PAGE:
3 euro - Spinosaurus

Series: Austria - Supersaurs

Image of 3 euro coin - Spinosaurus | Austria 2019.  The Copper coin is of UNC quality.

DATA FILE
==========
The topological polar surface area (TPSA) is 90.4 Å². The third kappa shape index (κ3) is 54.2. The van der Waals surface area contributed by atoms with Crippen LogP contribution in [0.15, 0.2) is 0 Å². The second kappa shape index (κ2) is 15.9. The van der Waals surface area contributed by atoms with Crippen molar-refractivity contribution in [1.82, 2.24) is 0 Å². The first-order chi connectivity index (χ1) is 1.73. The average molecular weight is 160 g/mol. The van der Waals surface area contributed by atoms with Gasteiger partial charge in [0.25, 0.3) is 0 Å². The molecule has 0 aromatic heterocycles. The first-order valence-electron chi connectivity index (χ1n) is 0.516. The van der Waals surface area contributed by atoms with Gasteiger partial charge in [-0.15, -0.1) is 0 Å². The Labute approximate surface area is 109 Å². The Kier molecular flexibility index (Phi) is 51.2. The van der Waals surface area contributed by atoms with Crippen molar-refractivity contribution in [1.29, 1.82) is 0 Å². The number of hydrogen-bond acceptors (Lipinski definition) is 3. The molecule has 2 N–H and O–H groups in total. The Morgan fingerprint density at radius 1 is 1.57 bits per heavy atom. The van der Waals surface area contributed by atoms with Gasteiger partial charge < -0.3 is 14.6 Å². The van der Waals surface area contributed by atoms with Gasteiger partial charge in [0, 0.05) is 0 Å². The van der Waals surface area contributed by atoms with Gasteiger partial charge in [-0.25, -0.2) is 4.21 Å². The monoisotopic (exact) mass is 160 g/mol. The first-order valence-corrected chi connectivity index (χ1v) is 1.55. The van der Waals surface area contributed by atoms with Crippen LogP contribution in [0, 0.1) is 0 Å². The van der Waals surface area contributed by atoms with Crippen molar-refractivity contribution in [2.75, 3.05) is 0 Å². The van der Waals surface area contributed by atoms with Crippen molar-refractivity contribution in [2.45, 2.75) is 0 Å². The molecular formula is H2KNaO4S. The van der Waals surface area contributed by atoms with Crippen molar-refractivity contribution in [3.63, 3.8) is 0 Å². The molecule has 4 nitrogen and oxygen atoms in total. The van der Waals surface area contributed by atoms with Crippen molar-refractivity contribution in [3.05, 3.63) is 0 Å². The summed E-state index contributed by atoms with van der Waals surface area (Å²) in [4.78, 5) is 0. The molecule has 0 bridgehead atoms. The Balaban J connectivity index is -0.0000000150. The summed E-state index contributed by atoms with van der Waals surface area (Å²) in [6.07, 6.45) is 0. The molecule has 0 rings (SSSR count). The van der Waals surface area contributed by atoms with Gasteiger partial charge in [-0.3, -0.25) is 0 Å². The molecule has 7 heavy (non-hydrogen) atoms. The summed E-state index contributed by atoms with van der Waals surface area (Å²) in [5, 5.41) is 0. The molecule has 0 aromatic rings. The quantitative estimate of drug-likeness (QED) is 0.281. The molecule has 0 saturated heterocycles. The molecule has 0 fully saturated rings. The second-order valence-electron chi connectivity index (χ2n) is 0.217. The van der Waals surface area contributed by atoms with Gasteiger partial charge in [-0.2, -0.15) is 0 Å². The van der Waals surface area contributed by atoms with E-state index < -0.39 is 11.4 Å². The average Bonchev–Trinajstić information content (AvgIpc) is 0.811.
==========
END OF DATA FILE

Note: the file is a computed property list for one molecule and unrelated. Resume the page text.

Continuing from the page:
At 18 metres in length and weighing a whopping 9 tons, the Spinosaurus was the largest carnivore to have ever walked the Earth, even outranking that most iconic of prehistoric predators, the Tyrannosaurus rex. As such, Spinosaurus is the perfect way to launch our superlative 12-coin Supersaurs series, which brings prehistoric giants back to life in the shape of 12 superb glow-in-the-dark coins. Each one of the 12 prehistoric beasts featured in the series possessed an exceptional quality, such as the most sophisticated hunting skills, the longest claws or the most powerful bite, to name but a few. Meaning ‘spine lizard’, Spinosaurus Aegyptiacus lived some 100 million years ago in what is now known as North Africa, where Spinosaurus remains were discovered for the first time in Egypt in 1912. The head and jaws of the dinosaur were long and narrow, not unlike those of the contemporary crocodile, and like that semiaquatic reptile, the Spinosaurus is thought to have been at home both on land and in water, and to have existed on a diet of both land and marine animals. One major difference between the Spinosaurus and the contemporary crocodile, other than size, was the presence of distinctive 1.65-metre long spines on the dinosaur’s back. There is some debate about whether they were covered in fat and formed a hump or were joined by skin and formed a sail-like protrusion, not to mention the actual function of the appendage, be it temperature control or simply display. Spinosuarus features all 12 prehistoric animals in the Supersaurs series in silhouette on its obverse, while a colour-printed Spinosaurus is shown on the coin’s glow-in-the-dark reverse. All 12 of the 3 euro coins in the Supersaurs series are legal tender in Austria.